However, there was one thing the 1958 PGA Championship lacked, as we noted earlier, and that it did was inevitable: by changing its format to strokes play it seemed like just another weekly circuit tournament (albeit a good one) and not like the PGA Championship. For four decades (including those recent years when the tourney was permitted to disintegrate), this championship was singular and impressive because it marked the one time in the year when the pros met in match play. Over the past weeks many of my colleagues and other golf fans whose involvement in the game goes back a ways have been recalling the numberless dramatic matches they have witnessed in the championship, such as Sarazen versus Hagen in '23, Hagen versus Diegel in '29, Armour versus Sarazen in '30, Runyan versus Wood in '34 and Snead in '38, Shute against Thomson in '36, Nelson versus Snead in '40, Nelson versus Mike Turnesa in '45, Hogan versus Oliver in '46 and Demaret in '48, Jim Turnesa versus Harbert in '52, Middlecoff versus Burke in '55—to name only a few of the memorable matches which come first to mind. It has been bruited around, not without some design, that one of the reasons why the tournament format had to be changed was that match play is dull for the galleries and strokes play is exciting. This isn't so.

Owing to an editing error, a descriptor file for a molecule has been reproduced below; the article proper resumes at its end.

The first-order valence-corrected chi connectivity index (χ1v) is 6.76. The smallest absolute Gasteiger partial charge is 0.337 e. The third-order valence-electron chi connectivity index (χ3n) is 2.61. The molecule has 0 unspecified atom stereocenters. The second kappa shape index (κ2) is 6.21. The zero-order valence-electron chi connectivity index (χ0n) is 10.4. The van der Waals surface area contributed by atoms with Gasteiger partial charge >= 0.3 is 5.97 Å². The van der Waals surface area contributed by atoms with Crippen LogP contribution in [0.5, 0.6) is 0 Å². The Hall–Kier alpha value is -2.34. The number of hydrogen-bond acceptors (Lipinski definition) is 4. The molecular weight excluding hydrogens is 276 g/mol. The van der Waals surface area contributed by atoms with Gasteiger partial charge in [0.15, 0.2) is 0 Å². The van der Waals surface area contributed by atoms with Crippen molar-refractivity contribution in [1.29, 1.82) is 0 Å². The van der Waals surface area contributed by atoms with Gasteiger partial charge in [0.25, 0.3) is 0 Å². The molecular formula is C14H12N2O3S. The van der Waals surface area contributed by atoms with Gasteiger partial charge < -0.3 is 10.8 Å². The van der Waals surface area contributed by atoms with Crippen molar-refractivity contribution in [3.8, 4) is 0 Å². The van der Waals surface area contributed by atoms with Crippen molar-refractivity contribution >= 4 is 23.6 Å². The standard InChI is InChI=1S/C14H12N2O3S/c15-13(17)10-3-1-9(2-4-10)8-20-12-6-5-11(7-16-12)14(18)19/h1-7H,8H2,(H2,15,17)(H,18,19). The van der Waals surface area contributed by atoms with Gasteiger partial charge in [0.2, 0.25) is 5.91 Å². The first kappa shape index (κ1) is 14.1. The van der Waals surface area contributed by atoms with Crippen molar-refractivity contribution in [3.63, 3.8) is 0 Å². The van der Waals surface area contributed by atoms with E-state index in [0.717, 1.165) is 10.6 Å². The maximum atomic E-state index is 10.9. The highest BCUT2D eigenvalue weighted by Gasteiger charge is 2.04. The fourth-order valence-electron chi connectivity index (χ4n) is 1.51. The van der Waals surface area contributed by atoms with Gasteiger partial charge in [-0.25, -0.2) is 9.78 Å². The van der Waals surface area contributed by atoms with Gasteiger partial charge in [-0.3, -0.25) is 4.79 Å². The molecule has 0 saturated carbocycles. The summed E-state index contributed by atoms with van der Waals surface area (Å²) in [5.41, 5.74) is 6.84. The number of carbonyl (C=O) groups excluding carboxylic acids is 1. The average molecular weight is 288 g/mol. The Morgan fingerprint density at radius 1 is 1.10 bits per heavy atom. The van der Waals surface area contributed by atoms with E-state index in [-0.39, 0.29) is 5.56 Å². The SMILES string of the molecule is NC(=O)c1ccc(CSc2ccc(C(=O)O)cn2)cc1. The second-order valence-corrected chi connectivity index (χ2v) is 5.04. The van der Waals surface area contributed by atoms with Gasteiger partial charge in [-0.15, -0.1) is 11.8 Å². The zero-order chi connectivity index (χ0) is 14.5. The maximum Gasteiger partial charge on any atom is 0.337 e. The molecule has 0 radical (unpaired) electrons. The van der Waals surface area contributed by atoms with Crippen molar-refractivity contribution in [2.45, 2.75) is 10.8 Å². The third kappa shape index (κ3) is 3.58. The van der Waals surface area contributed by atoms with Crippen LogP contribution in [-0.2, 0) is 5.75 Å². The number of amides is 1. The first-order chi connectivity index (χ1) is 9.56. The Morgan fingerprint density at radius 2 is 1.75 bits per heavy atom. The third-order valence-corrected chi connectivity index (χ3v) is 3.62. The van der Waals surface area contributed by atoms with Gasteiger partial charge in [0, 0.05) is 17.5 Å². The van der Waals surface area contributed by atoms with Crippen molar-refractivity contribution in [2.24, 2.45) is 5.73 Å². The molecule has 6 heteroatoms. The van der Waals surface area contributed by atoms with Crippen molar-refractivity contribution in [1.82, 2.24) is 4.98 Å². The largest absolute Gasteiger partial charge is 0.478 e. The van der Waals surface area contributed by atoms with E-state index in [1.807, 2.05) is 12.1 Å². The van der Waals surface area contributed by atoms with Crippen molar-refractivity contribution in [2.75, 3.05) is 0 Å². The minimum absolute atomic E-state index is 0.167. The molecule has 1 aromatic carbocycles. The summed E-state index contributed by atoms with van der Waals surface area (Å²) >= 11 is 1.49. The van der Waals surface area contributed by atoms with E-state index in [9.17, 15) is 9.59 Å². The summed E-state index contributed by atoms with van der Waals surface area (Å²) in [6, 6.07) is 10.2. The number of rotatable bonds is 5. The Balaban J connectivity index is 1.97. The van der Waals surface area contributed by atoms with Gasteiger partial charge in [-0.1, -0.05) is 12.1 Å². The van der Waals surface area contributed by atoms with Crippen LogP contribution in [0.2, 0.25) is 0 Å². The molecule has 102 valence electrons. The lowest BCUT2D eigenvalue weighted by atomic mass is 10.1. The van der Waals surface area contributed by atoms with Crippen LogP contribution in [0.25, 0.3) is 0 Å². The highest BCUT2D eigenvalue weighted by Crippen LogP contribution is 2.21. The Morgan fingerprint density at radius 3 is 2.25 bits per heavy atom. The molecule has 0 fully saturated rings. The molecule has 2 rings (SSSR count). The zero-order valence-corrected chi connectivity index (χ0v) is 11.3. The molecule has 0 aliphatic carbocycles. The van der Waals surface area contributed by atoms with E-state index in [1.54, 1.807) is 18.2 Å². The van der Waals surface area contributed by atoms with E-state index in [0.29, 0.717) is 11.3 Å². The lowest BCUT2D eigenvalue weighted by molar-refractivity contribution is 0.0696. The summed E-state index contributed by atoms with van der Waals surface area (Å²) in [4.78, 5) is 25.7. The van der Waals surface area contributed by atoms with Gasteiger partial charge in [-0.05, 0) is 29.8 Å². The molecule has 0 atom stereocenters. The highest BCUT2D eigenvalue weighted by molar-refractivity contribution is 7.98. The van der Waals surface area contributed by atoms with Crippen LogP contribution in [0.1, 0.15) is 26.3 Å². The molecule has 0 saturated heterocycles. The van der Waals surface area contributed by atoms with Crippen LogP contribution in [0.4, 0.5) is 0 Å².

What prompted the change-over in the tournament was the hard economics of the matter: a strokes-play tournament can be counted on to attract larger crowds and return a profit. The chance to see the famous golfers in the flesh is what draws the fans, and in strokes play the presence of the stars is all but assured for the full run of the event, including the Saturday and Sunday when the financial success of a tournament is made or missed. In match play, on the other hand, some name stars will necessarily be eliminated with each ensuing round, and by the time the weekend arrives the real big draws, the incomparable Sam Snead in particular, can have been eliminated. It is not going too far at all to say that having Snead on the premises is in itself enough to insure the success of any tournament. With the one exception of Hogan (who now enters only a handful of events), Snead stands alone in his ability to magnetize a countryside. He is a living legend. People cannot wait to see him. When they do, no matter how high their expectations, they are seldom let down, for he combines all the elements of color. He still possesses the game's most beautiful swing. He is still spectacularly long, and his style of unleashing through the ball makes him seem at least as long as he is. He carries his feelings so readily on his sleeve that a spectator must share in his fortunes and misfortunes. Above and beyond this, he is just plain endowed with a native magnetism to find the likes of which you must go back to the '20s and to Ruth, Dempsey, Tilden and Hagen. Even when Sam is having a bad day and working hard for a 74, he will still collect and hold on to a larger gallery than is following the front-runner, a not uncolorful gent in his own right who is fashioning a round deep in the 60s. Well—in strokes play, you've got Sam. In match play, especially in this present day and age when there are so many accomplished professionals, he may be gone before the weekend, and then where are you?